Indian ports pursue integrated container-tracking network

English

A key driver of productivity for larger container ports on India’s west coast, radio-frequency identification (RFID) company DMICDC Logistics Data Services (DLDS) is expanding its container tracking technology to smaller ports as the government works to smooth cargo flows and reduce costs through the supply chain.

“Ongoing discussions with the container handling port terminals in southern India to extend the [logistics data bank] LDB services would help to create a ‘single container tracking system’ for the users on a pan-India basis,” DLDS said in a trade update.

The RFID program has significantly improved container dwell times throughout the supply chain at Jawaharlal Nehru Port Trust (JNPT), from terminals to off-dock warehousing sites and hinterland points, DLDS said.

The system helped APM Terminals-operated Gateway Terminals India bounce back from the June 27 cyber attack on Maersk Group’s global system, reflected by the 12.3 percent increase in throughput year over year, according to DLDS.

The RFID services provider also said discussions are under way with shipping lines "to enable them to leverage the LDB system effectively."

The RFID tagging and tracing procedure, which is also operational at the private ports of Mundra and Hazira, allows exporters and importers to track goods in transit through the port to inland container depots, container freight stations and to end-users, thus bringing down logistics costs by optimizing and improving the predictability of cargo flows.

DLDS plans to add APM Terminals’ Pipavav port as well as the southern ports of Chennai, Tuticorin, Krishnapatnam, and Kattupalli to its logistics data network in the next stage, and the eastern port of Kolkata on the last leg.  

Some challenges still persist on the rail front at JNPT, as mixed train operations, instead of dedicated trains for each terminal, typically result in longer dwell times, reaching 102 hours in August against normal average dwell time of 34 hours for railed cargo during the month. Still, JNPT had a clear edge over Mundra on dwell times for imports via rail in August, averaging 79 hours compared with 214 hours at the private rival.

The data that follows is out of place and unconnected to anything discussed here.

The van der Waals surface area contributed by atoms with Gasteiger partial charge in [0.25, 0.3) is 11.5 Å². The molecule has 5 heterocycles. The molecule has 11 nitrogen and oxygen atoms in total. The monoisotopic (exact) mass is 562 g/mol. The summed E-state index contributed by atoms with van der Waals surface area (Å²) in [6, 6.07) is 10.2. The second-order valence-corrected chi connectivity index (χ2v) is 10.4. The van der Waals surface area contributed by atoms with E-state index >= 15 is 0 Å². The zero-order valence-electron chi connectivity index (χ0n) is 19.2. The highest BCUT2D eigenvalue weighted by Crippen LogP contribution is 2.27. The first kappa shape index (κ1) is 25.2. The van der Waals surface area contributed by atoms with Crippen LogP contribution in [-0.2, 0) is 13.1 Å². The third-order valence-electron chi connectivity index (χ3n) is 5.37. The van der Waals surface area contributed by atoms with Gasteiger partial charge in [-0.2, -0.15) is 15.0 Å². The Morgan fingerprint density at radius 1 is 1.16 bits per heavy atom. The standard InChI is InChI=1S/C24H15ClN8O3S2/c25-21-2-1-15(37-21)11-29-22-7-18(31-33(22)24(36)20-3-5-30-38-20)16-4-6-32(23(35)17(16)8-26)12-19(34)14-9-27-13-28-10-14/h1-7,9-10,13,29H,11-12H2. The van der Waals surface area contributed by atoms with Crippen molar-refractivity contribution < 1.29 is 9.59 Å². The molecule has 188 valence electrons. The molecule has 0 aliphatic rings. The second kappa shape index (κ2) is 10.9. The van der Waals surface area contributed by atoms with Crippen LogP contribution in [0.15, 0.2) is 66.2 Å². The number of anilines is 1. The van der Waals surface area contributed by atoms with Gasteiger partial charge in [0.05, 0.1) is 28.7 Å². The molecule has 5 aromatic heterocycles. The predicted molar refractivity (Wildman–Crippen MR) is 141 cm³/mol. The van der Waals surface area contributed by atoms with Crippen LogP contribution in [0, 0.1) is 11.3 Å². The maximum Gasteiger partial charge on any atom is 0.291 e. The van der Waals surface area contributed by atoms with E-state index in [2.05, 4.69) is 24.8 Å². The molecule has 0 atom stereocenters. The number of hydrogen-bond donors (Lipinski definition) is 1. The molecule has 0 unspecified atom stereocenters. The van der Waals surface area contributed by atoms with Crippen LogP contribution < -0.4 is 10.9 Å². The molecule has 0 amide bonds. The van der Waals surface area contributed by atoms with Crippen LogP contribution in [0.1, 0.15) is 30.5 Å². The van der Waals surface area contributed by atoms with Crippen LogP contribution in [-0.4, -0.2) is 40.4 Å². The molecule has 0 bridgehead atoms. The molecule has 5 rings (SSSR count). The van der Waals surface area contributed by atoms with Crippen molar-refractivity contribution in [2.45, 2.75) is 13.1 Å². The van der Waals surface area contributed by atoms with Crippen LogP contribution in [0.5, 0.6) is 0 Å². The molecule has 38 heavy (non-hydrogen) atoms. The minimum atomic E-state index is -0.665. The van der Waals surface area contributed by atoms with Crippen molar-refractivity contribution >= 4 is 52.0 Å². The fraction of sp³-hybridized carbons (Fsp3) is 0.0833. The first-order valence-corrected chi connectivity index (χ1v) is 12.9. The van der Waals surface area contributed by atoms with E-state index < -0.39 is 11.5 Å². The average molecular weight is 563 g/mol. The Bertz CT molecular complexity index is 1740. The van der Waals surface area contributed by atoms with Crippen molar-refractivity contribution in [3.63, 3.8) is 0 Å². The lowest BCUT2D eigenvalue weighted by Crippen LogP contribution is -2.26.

“Mixed container stacking at [the] yard of different terminal leads to challenges in retrieving the same and at times, leads to the possibility of containers missing the vessel,” the report said.

To tackle those issues, the port in coordination with rail authorities is setting up a “common rail yard” for all terminals, and current indications are that the Rs. 100-crore ($15.6 million) integrated facility would be ready toward the end of next year.  

While JNPT performed better than Mundra for railed imports, dwell times for imports by truck were the same as the prior month, at 27 hours, the DLDS analysis shows.

Those dwell times should shorten in the coming months as JNPT last week cleared another legal hurdle to its long-contemplated common trucker pooling arrangements for direct port delivery (DPD) shipments when the Indian Supreme Court turned down a request from a challenge of a lower court mandate that allowed the pool, port sources told JOC.com.

Source: 
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